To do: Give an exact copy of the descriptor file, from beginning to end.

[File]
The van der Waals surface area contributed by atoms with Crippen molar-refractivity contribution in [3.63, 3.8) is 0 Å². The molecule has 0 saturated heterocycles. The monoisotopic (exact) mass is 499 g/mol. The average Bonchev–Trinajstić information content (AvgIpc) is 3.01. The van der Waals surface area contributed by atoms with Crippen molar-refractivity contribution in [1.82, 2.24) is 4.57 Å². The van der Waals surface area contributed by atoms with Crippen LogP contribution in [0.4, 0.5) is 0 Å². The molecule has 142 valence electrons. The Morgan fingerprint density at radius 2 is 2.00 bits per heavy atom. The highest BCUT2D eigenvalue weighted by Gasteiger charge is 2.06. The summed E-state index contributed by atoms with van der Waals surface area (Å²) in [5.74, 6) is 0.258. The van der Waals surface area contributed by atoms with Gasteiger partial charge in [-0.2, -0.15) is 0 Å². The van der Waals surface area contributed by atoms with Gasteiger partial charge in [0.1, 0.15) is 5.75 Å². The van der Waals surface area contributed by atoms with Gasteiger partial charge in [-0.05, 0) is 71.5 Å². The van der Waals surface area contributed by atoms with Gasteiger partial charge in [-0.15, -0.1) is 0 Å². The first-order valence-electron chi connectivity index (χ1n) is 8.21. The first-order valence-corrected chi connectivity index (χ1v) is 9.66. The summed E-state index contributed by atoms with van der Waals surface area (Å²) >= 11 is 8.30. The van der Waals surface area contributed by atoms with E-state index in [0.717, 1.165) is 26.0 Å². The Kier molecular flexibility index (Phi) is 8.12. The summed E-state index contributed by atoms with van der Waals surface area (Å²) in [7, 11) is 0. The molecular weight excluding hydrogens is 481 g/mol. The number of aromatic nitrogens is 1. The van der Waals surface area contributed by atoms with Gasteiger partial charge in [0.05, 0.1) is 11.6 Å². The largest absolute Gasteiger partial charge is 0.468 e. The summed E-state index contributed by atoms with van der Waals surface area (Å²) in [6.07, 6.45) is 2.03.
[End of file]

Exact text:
The van der Waals surface area contributed by atoms with Crippen molar-refractivity contribution in [3.63, 3.8) is 0 Å². The molecule has 0 saturated heterocycles. The monoisotopic (exact) mass is 499 g/mol. The average Bonchev–Trinajstić information content (AvgIpc) is 3.01. The van der Waals surface area contributed by atoms with Crippen molar-refractivity contribution in [1.82, 2.24) is 4.57 Å². The van der Waals surface area contributed by atoms with Crippen LogP contribution in [0.4, 0.5) is 0 Å². The molecule has 142 valence electrons. The Morgan fingerprint density at radius 2 is 2.00 bits per heavy atom. The highest BCUT2D eigenvalue weighted by Gasteiger charge is 2.06. The summed E-state index contributed by atoms with van der Waals surface area (Å²) in [5.74, 6) is 0.258. The van der Waals surface area contributed by atoms with Gasteiger partial charge in [-0.2, -0.15) is 0 Å². The van der Waals surface area contributed by atoms with Gasteiger partial charge in [0.1, 0.15) is 5.75 Å². The van der Waals surface area contributed by atoms with Gasteiger partial charge in [-0.05, 0) is 71.5 Å². The van der Waals surface area contributed by atoms with Gasteiger partial charge in [-0.15, -0.1) is 0 Å². The first-order valence-electron chi connectivity index (χ1n) is 8.21. The first-order valence-corrected chi connectivity index (χ1v) is 9.66. The summed E-state index contributed by atoms with van der Waals surface area (Å²) >= 11 is 8.30. The van der Waals surface area contributed by atoms with E-state index in [0.717, 1.165) is 26.0 Å². The Kier molecular flexibility index (Phi) is 8.12. The summed E-state index contributed by atoms with van der Waals surface area (Å²) in [7, 11) is 0. The molecular weight excluding hydrogens is 481 g/mol. The number of aromatic nitrogens is 1. The van der Waals surface area contributed by atoms with Gasteiger partial charge in [0.05, 0.1) is 11.6 Å². The largest absolute Gasteiger partial charge is 0.468 e. The summed E-state index contributed by atoms with van der Waals surface area (Å²) in [6.07, 6.45) is 2.03.